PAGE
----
In Greek mythology, Leda was a Spartan queen, wife of Tyndareus and mother of the double sets of mixed twins, Castor and Polydeuces and Clytemnestra and Helen, as well as Phoebe, Philonoe and Philonoe.
Leda was seduced by Zeus. As the myth developed, it appeared that on a single night Zeus, in the guise of a swan, lay with Leda, who conceived Polydeuces (Pollux) and Helen 'of Troy', and her mortal husband, Tyndareus, king of Sparta, lay with his wife too, with whom she conceived Castor and Clytemnestra. Thus one set of twins were wholly mortal, the other set half-immortal. Homer (Odyssey XI, 298) gives a simpler earlier version.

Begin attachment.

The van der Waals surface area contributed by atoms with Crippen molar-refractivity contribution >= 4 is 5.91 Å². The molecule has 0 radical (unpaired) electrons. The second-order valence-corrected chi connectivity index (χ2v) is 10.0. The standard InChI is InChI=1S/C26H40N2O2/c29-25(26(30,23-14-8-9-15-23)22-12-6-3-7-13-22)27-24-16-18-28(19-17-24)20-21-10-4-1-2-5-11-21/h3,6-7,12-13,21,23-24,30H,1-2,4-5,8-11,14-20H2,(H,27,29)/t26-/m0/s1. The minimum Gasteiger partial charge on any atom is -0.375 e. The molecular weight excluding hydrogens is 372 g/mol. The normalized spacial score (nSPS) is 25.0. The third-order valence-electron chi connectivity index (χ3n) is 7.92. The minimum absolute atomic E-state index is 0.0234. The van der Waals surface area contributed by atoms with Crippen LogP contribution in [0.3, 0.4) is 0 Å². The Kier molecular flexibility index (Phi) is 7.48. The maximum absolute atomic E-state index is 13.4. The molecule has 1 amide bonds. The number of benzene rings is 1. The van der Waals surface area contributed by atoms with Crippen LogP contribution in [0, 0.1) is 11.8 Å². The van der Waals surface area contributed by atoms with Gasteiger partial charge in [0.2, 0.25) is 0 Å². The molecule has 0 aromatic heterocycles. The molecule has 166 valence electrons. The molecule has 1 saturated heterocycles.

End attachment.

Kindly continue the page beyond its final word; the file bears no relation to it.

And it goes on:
Harry Thurston Peck, Harper's Dictionary of Classical Antiquities, 1898.